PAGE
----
Bastiat, however, points out that “destruction is not profitable” because the money spent on repairing destroyed property is actually replacing something that was lost and not going toward creating additional value. The money spent after a natural disaster may increase GDP, but it does not increase national wealth. Had all of the original infrastructures survived, the additional money could have been used to create more or better services for people in the area. The same parable can be applied to other destructive events like war or crime.
Perhaps more interesting is what NCEI does not include in its cost calculations. The financial impacts they report should be considered lower-bound estimates with respect to what has been lost in a disaster. The true cost is likely much higher since the agency has opted not to include some things that are harder to link directly to a disaster: Some of the costs that are not included in the final total include:
Losses of natural capital or environmental degradation
Mental or physical healthcare related costs
The value of a statistical life
Supply chain and contingent business interruption costs
These particular items can be calculated, but their values tend to be more heavily debated compared to something like the cost of a damaged car. If the NCEI were to include the value of a statistical life (VSL), they would need to determine which valuation to follow. Multiple agencies calculate that value differently. It’s also harder to separate out which portions are attributable to the disaster compared to the aftermath of a disaster.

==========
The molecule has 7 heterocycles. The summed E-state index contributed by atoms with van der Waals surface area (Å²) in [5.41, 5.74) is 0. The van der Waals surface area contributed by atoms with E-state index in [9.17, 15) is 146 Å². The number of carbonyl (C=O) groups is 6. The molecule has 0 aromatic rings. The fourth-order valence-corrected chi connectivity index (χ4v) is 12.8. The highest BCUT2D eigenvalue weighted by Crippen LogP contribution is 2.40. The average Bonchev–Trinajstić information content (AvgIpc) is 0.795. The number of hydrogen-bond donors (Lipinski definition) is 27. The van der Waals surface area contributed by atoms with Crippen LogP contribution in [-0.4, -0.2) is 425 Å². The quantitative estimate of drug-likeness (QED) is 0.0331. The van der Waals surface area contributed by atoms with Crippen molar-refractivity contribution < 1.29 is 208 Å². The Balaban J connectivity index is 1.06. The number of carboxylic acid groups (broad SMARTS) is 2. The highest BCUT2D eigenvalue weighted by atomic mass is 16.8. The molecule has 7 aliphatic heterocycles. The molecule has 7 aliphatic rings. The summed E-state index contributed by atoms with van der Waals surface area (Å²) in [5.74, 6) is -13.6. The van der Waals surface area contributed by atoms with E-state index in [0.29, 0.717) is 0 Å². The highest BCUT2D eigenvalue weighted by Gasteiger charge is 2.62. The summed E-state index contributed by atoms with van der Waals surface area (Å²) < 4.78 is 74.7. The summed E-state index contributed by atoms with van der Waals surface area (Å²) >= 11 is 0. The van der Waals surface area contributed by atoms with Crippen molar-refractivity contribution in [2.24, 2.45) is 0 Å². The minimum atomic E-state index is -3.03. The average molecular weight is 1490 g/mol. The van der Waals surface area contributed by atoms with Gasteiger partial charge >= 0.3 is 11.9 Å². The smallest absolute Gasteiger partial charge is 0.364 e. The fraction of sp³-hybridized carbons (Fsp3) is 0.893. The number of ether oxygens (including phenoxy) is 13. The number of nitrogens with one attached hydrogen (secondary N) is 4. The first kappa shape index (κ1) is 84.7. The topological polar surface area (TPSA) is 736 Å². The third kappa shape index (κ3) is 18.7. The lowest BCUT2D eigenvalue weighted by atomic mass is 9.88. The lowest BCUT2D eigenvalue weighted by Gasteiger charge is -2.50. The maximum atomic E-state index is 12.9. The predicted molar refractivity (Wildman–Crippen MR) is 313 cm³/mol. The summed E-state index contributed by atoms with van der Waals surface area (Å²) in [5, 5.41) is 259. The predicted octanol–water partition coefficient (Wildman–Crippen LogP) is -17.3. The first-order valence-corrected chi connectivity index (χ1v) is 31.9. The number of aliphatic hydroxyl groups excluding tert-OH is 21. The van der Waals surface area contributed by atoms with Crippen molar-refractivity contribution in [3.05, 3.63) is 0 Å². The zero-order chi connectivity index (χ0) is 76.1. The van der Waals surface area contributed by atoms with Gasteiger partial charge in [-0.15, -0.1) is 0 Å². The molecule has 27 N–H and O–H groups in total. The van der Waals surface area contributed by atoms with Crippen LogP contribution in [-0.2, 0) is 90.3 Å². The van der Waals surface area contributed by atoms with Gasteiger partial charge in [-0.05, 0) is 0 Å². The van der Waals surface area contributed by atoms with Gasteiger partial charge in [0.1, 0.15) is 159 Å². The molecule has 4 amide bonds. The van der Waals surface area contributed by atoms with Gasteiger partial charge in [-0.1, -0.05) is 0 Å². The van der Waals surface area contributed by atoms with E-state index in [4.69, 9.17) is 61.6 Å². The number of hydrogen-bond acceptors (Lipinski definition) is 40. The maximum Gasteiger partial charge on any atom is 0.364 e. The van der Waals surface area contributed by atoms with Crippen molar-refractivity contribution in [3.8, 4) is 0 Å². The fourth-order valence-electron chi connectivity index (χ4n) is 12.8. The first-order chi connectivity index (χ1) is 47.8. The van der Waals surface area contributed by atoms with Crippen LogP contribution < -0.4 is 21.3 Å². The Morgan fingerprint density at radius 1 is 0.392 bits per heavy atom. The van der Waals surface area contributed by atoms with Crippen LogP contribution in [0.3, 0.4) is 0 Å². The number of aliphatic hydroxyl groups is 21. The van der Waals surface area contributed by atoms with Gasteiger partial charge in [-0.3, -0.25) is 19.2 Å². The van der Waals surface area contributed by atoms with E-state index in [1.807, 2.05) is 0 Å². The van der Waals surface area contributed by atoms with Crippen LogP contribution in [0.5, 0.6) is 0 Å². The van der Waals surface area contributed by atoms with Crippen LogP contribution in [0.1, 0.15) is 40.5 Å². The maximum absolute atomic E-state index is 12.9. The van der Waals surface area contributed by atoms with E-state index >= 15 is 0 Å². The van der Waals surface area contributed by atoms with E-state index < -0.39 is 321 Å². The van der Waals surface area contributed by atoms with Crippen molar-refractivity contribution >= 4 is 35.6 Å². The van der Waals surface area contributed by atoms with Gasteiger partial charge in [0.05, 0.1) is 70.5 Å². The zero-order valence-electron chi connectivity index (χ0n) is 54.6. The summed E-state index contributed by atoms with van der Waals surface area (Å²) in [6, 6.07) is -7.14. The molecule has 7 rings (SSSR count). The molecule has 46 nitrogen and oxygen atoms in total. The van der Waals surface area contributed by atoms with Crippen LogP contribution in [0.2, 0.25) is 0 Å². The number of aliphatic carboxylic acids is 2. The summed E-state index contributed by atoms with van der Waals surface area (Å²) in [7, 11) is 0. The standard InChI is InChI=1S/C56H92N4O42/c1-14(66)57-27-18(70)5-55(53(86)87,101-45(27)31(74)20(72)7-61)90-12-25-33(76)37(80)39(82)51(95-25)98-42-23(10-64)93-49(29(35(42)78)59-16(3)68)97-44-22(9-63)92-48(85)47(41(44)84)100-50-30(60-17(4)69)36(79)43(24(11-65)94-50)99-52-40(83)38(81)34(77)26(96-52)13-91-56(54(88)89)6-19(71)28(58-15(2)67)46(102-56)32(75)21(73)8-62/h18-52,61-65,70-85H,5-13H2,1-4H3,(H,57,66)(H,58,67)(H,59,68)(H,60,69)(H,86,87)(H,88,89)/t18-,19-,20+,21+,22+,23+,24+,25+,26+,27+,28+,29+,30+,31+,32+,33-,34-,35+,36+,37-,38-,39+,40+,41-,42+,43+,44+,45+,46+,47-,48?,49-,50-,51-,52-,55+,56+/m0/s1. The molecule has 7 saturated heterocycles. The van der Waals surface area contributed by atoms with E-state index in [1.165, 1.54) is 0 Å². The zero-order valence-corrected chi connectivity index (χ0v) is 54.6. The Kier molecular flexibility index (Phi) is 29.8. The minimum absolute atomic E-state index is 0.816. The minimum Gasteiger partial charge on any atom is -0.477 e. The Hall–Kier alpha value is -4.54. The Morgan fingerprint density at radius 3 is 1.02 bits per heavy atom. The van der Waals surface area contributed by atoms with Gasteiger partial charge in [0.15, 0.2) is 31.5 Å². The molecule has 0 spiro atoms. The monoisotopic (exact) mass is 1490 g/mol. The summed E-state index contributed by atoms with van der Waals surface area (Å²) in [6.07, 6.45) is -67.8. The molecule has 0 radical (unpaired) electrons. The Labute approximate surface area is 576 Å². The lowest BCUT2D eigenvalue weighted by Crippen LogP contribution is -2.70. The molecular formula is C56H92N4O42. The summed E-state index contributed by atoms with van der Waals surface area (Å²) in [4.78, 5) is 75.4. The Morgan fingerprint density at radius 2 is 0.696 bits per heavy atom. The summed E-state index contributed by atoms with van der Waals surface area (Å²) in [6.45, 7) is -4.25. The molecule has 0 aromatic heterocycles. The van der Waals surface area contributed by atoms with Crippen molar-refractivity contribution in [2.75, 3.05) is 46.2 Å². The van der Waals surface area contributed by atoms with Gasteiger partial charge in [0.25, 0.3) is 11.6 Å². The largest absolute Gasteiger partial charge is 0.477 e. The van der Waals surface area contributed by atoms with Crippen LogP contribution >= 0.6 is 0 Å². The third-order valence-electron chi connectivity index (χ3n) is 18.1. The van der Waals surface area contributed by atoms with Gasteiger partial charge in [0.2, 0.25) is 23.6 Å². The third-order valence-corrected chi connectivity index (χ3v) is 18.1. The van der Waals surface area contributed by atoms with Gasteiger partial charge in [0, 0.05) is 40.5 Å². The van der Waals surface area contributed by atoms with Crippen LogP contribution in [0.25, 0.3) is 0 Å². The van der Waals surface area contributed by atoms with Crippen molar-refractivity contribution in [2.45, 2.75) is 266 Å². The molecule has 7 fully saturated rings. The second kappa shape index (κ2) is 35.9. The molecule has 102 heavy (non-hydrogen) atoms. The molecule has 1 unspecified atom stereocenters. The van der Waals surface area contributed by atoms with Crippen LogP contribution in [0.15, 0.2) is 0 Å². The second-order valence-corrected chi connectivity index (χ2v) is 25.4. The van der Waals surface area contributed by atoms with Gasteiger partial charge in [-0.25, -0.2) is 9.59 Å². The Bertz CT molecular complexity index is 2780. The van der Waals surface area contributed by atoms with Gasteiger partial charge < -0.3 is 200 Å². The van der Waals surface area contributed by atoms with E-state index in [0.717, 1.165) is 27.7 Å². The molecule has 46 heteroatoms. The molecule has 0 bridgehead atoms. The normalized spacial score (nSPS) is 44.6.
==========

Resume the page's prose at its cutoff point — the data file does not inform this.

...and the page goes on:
One of the popular concepts that came out of Bastiat’s work is the idea of measuring “the seen” and considering “the unseen.” For the parable of the broken window, the unseen impact is what the money could have been used for had it not been spent on repairs. For hurricanes and other storms, we’ll never know the impact that money spent on storm restoration could have made had the storm not occurred.
The cost of storms also includes the seen and the unseen. It’s easier to see some of the costs through pictures of the aftermath of reviewing government accounting. It’s harder to see what an area would have been like had the storm never occurred, had relief money been spent on something else, or more importantly, had lives not been lost. Those unseen costs also have long-term implications for disaster-heavy regions that are constantly rebuilding just to get back to where they were before the storm.
A Category 1 hurricane has sustained wind speeds between 74-95 mph (119-153 km/h) while a Category 5 hurricane has sustained wind speeds of at least 157 mph (252 km/h) or higher [National Hurricane Center]
Every state in the country, as well as Puerto Rico and the Virgin Islands, has been impacted by at least one billion-dollar disaster since 1980 [National Center for Environmental Information]
The disasters in 2017 cost a total of $366.7 billion, the costliest since 1980 [National Center for Environmental Information]
The EPA recommends agencies use a central estimate of $7.4 million (in 2006 dollars) to value life regardless of the person’s age, income, or other population characteristics. This would be approximately $11.05 in 2022 dollars. [Environmental Protection Agency]